Last week I wrote about joint ventures (JV’s) in real-estate; personally, I don’t like ’em but I showed you the right way and wrong way to enter into one. You should also read the comments.
Today, I want to share an interesting e-mail discourse that I had with another reader who wants to set up what he calls a “JV with a manufacturer”.
Firstly, what he proposed is not a JV; to me, this is one of the most overused terms. He wants a manufacturer to help him design, then manufacture a new product.
What he is setting up is a supply chain relationship, not a joint venture.
To me a JV occurs when both parties take significant risk in the ‘venture’ and in some way share the upside / downside risks.
An example might be where you come up with an idea for a new product (as this reader has) and approach a manufacturer who is willing to take your sketch or prototype and turn it into a manufacturable product at no cost to you. Or, if at cost, then the cost is shared to some significant portion, say 50/50. In return, you pay the manufacturer a (hopefully, reduced) price for the finished product + a % of sales (better yet, % of profits).
I had a number of true business joint ventures: these are when two businesses create a third business party owned by both (it need not be 50/50, in my case one was 51/49 and the other was 40/60). In a true JV both parties bring something significant to the table that makes the JV better than either party going it alone … in our case, my business brought niche industry expertise, unique software and processes and the other party brought infrastructure, client relationships and customer service.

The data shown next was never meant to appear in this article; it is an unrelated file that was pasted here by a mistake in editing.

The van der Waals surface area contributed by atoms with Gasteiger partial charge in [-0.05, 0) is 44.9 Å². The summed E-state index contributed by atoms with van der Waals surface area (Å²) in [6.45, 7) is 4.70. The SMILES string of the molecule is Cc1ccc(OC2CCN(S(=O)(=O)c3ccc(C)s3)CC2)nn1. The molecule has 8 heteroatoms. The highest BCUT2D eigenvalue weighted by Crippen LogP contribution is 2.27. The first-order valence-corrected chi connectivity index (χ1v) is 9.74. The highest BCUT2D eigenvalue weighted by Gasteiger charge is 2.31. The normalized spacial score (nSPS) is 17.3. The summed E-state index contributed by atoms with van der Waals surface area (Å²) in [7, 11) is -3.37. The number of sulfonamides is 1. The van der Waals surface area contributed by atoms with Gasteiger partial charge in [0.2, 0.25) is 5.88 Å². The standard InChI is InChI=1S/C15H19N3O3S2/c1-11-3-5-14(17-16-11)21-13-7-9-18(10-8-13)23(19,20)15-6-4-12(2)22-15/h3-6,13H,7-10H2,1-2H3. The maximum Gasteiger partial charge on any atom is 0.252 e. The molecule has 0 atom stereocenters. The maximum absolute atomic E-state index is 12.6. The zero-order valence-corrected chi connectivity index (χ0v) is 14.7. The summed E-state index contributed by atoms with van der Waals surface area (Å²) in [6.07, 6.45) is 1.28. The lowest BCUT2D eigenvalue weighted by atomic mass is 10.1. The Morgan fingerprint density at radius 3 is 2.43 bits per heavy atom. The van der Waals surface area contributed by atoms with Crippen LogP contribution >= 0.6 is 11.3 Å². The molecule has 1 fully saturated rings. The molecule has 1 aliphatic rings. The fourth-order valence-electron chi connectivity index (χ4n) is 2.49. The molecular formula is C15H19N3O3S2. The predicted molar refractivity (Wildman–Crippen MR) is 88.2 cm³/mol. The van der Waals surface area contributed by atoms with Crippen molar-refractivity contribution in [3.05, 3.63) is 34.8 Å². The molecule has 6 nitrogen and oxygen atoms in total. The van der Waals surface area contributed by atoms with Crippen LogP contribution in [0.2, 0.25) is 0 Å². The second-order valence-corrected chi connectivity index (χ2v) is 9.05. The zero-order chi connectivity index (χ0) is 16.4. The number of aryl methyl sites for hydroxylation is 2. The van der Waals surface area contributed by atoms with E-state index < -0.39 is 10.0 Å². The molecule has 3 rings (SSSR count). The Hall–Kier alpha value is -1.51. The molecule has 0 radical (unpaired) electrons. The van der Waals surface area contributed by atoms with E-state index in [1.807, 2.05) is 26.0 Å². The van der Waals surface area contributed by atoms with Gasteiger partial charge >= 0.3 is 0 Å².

However, if you’re thinking of entering into a JV I can only point you to a conversation that I had just prior to signing my first one:
I was on the plane with a friend heading to see the Rugby World Cup in Sydney. I told him about my plans for a series of JV’s to help me expand to other countries. He cautioned me that he was privvy to a study that showed that JV’s were successful proportionally according to size-parity between the the parties.
The corollary was that where one party was tiny (my company, at that time of 30 employees in Australia) and the other large (my $2 Bill. multinational proposed JV partner) JV’s generally did NOT work … the small guy was almost always swallowed up by the big guy.
In my case, the JV’s actually did work, but they were difficult to manage and even where I held majority ownership (as in the USA JV), that did not translate into effective control.
In the end, it all worked out well for me and for my JV partner, but always remember: it is very difficult for a fly to steer an elephant. 😉